The following is the text for my talk opening the panel discussion at the Decent Helpings event held on 7 November 2014.
I’ve been quite busy over the course of the last few months trying to make practical some of the issues that underpin many of the motives behind GeoFoodie. Some of these activities have been quite ambitious while others have brought me into contact with a number of like minded people or have enabled me to learn ever more about the issues that are embedded in a concern for Food Justice. In this post I define what I think of as food justice and highlight some of those activities I’ve been involved in over the past year or so. Continue reading
Every now and again events conspire to make one realise that what is taken for granted is actually not so stable or certain. I frequently have encounters with time that make this real for me. My most recent experience occurred on a trip I took to Tunisia, where the certainty of the calendar and what constitutes the start of a year was called into question. The Georgian calendar (the one used as the global civil calendar) will for many of us be taken for granted as the way to structure time, yet it does not map onto the cultures and traditions of the majority of the world’s population, and upon reflection I realise only has partial influence upon how I consider my own year. Through the experience of a collision of calendars one can sometimes also be afforded the chance to consider and reflect on the gifts of serendipitous circumstance, as I was when my personal calendar, the muslim calendar, and assumptions I made based on the Georgian calendar all came together. Continue reading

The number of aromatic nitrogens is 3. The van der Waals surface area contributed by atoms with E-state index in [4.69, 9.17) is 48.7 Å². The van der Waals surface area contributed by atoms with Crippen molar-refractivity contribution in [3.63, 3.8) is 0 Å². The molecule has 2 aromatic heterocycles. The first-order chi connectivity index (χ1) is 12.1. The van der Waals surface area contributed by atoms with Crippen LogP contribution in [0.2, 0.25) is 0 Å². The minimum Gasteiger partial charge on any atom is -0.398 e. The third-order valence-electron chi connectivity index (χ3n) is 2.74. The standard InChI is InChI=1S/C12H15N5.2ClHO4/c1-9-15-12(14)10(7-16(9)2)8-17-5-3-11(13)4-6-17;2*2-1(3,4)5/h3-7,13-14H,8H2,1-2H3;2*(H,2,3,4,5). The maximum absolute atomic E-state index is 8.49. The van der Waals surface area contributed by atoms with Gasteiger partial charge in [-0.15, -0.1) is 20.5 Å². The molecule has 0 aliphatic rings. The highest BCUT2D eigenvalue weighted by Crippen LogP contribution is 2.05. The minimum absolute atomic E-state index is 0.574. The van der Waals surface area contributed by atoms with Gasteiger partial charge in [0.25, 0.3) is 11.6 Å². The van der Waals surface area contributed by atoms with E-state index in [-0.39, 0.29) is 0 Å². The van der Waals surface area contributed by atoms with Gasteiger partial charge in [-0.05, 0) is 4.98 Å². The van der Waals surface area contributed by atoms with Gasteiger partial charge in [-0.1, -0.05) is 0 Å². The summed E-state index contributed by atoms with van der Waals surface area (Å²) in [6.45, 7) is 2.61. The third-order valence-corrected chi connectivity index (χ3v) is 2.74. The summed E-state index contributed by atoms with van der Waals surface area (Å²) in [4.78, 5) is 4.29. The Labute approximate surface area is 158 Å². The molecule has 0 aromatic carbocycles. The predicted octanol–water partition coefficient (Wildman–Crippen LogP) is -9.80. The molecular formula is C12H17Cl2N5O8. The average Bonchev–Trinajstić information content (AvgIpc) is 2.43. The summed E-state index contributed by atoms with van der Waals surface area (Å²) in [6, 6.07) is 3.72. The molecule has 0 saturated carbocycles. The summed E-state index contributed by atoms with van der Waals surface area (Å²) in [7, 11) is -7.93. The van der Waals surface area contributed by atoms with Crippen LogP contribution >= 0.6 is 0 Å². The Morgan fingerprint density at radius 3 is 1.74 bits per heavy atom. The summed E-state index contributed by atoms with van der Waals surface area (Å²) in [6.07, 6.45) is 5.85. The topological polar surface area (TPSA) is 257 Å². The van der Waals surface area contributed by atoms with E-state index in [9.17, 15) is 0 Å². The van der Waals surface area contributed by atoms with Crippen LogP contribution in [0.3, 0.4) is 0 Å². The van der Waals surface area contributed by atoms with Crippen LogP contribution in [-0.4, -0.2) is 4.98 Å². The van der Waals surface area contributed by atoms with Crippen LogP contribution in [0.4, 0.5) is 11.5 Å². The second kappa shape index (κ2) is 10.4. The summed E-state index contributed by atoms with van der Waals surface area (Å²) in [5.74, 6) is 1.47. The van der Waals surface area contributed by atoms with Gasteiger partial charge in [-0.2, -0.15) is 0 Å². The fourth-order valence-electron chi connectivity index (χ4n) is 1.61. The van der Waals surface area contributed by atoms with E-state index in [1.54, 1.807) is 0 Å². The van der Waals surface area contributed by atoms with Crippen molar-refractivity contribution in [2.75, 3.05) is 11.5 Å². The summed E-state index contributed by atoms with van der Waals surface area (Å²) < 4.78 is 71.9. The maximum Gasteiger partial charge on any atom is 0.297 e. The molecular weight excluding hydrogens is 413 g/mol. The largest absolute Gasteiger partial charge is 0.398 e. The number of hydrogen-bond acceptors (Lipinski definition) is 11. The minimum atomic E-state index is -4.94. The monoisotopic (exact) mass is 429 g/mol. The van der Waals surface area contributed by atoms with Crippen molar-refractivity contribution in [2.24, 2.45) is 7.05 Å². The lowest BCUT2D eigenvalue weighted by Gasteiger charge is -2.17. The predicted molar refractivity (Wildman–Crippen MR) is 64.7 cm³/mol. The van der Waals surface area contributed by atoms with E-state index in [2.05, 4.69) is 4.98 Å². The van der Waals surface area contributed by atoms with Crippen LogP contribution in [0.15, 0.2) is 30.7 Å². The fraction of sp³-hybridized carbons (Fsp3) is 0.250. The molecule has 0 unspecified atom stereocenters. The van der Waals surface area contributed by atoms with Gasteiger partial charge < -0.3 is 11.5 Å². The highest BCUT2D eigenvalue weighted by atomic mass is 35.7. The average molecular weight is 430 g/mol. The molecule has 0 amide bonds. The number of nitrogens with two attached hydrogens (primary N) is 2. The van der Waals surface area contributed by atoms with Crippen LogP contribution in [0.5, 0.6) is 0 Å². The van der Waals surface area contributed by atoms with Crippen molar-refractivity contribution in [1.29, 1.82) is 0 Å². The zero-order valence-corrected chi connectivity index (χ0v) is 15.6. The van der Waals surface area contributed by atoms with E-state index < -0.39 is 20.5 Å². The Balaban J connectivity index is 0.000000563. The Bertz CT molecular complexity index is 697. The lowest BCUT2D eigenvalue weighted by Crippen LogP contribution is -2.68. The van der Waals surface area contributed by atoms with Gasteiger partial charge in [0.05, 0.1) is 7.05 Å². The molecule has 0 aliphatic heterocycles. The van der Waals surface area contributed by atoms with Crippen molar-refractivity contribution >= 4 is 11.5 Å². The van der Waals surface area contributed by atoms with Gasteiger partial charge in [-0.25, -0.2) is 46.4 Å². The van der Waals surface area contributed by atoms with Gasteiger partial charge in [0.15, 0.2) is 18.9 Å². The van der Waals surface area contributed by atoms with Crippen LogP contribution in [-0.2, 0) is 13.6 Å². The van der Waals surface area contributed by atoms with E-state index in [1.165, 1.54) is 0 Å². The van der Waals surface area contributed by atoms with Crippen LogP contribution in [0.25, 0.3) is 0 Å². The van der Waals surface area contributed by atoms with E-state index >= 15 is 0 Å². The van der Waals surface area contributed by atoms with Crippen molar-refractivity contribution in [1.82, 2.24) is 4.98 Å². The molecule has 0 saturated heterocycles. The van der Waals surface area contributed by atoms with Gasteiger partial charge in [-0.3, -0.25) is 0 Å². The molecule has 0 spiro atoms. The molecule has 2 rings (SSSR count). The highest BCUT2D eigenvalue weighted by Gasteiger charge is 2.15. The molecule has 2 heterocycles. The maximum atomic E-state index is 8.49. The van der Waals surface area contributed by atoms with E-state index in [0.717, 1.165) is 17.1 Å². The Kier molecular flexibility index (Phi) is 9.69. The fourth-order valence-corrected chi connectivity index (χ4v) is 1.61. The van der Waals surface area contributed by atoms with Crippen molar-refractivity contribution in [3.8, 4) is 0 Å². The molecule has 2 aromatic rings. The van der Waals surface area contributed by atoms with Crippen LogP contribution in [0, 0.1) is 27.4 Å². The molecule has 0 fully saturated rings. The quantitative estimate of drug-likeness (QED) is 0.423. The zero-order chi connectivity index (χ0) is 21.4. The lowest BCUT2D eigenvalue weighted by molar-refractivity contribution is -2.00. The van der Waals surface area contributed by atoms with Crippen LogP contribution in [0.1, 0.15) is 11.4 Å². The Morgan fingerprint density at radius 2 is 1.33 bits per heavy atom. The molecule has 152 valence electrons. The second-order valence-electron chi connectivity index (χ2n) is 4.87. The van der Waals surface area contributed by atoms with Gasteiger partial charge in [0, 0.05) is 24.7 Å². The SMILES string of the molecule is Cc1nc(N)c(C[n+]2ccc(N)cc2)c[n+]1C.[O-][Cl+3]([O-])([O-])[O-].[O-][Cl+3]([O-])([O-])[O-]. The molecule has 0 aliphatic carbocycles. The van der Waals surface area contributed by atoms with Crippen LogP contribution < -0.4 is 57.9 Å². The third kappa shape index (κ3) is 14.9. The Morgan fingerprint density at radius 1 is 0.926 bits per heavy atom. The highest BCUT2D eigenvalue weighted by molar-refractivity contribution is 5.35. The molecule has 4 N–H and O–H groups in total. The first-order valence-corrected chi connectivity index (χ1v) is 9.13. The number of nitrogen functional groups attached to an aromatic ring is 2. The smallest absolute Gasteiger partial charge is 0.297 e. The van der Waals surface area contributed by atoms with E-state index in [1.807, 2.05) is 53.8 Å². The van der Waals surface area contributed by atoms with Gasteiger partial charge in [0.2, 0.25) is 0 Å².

(Reblogged from shefgeographylives.wordpress.com)
From now until mid-August 2014 there is an exhibit in the Western Bank Library at the University of Sheffield. The exhibit is intended to showcase the historic maps held within the library’s map collection, which it does by engaging with everyday cartographies. Continue reading
I love cookbooks and have a fairly deep collection. Some I have cooked with extensively, some I have yet to cook from. I have read every one–cover to cover. Reading cookbooks is a sensory experience for me. I enjoy the feeling of the pages and the anticipation of what will appear next as one moves through the volume. I love to imagine the tastes within the recipe, to anticipate combining new foods and to consider the mouthfeel–whether soft and creamy or crunchy–of the first bite or to imagine the smell that will fill the house as the food cooks. It is a happy place for me. I bought a new cookbook today that promises to provide these sensory experiences, but also a bit more, a bit extra. Continue reading